“The Decade of Envy”

“Were the 1980s really the Decade of Greed? There were stories of some people making lots of money, but did that make them or all of us a lot more greedy? Is resenting the success of others a reaction that people of goodwill should have? As Des would say, isn’t prosperity – even if it’s other people’s – a good, not a bad thing? Certainly during the eighties there were cases of behavior that looked “grasping” to an antisocial degree, but was this so widespread – was it in all our hearts – that the whole decade deserved that obloquy?

Perhaps the notable feature of the decade was not that some people made money but that so many others were so bent out of shape by that. If some yuppie got a bonus, what was that to us? Rather than the Decade of Greed, wasn’t it really the Decade of Envy? Or the Decade of Envy, Jealousy, and other resentments there was no reason for those afflicted to sound so proud about?

Subjectively, far from being a Decade of Greed, the early 1980s were years of hard work and maximum productivity, better in my opinion than any period that has come since. For me and a lot of other people, the eighties were the young-adult Wonder Years, when autonomy came to the fore and we could finally do the things we were in uncomfortable preparation for all the years before that.”

– Whit Stillman, The Last Days of Disco, With Cocktails at Petrossian Afterwards

4 thoughts on ““The Decade of Envy””

  1. As a mother of eight my mom was well-acquainted with the envious little heart at the core of sibling rivalry. She had a great mash-up of moral moxie derived from her Presbyterian upbringing and Catholic conversion. She would fearlessly improvise the words of her Savior’s admonition, “what is that to thee? Follow thou me,” to mean, “why do you care what your brother has? Do you have enough? Then shut up.”

    The irony is that she was one of the most envious souls I ever knew. It must have grieved her to see it in her children; which is why we got busted for it with such alacrity and fierceness.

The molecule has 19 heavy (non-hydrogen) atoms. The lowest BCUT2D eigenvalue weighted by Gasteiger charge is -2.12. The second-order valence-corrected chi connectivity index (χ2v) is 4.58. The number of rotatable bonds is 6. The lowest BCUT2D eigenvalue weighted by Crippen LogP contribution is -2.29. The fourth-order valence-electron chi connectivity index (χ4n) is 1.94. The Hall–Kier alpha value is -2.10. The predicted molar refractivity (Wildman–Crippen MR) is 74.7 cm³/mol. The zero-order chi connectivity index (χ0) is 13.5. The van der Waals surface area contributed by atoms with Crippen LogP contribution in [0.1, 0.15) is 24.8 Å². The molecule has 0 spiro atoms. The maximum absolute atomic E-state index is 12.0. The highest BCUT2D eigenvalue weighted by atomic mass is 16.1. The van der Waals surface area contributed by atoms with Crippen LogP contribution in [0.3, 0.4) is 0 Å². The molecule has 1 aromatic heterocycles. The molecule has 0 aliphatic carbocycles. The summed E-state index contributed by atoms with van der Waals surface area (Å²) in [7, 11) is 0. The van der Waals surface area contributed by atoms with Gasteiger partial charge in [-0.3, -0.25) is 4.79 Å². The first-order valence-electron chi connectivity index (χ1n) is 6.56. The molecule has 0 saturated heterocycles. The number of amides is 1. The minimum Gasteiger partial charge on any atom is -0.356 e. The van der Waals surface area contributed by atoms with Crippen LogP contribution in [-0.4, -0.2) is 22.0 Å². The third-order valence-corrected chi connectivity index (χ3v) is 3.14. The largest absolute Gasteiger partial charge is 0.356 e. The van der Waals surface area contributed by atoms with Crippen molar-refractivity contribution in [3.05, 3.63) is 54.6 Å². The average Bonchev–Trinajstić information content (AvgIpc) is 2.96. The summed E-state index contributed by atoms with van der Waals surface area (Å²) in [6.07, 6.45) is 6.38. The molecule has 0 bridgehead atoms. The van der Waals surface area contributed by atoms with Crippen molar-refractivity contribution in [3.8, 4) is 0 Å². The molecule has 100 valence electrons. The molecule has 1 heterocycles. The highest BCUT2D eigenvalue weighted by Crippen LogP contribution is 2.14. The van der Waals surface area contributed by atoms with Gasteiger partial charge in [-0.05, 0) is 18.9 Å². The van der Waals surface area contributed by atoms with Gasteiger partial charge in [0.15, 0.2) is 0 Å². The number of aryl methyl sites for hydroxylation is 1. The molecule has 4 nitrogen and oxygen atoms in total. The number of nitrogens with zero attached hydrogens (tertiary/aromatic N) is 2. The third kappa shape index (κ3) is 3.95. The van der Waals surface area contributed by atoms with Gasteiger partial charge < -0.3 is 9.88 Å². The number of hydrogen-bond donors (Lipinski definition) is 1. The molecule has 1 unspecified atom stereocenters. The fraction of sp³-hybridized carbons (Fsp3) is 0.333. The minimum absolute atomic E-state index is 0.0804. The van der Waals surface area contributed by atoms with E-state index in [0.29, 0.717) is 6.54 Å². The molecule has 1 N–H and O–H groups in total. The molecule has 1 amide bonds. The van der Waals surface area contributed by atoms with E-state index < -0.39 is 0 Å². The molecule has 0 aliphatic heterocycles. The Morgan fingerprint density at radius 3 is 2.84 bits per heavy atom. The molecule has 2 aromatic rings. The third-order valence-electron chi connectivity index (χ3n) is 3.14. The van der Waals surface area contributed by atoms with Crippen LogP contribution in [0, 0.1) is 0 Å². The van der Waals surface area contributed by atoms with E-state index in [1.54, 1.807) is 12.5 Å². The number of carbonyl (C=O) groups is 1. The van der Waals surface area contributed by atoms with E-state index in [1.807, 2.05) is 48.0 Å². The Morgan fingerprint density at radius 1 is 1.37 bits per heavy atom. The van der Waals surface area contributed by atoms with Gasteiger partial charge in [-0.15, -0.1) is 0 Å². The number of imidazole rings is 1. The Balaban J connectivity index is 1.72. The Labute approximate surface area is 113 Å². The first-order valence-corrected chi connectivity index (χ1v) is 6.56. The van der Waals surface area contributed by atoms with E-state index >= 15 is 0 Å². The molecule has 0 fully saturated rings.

2. I have read the same investment letter since 1977. If I had done everything he recommended, I would be in a lot better shape financially. I remember his letter in 1982 that said the bull market was here and to get fully invested. He provided a long list of stocks we should consider. I wish I had put every penny I could spare into those stocks but I was suspicious of stock brokers and the discount brokers were just getting started. In 1978 he had recommended gold and I made a 100% profit on that. In September 1987, he sent out an emergency letter advising his subscribers to get out of the market. A month later, the Dow dropped 25% in one day. Later, he recommended buying but with less enthusiasm as Congress drifted into leftist territory.

    Last month another letter recommended that his subscribers get out of all stocks.

    The 1980s, after 1982, were the time to make a solid financial base for anyone who had a little money. Some of the stocks he recommended went up 500% and more. The 1990s were a bubble; the 1980s were not.

    The “Decade of Greed” was the attempt by the political left to minimize Reagan’s accomplishments. As he said, “I can tell its working when they stop calling it Reaganomics.”

  3. The novel is sort of uneven, but it is still so utterly Whit Stillman, you know? All that funny dialogue – formal, sharp and original! The novel is very nostalgic and – I am guessing here from what I’ve read about Stillman – comes out of his own early experiences.

    I think all three of Whit Stillman’s iconic 90s movies – and the novelization of the last film – are about that early period in life and it’s what I like about them. I also like that he is an iconoclast and isn’t knee-jerk left-of-center. Most artists are left-of-center, and that’s fine, but it makes for some awfully didactic and boring art. It’s utterly boring artistically.

    – Madhu

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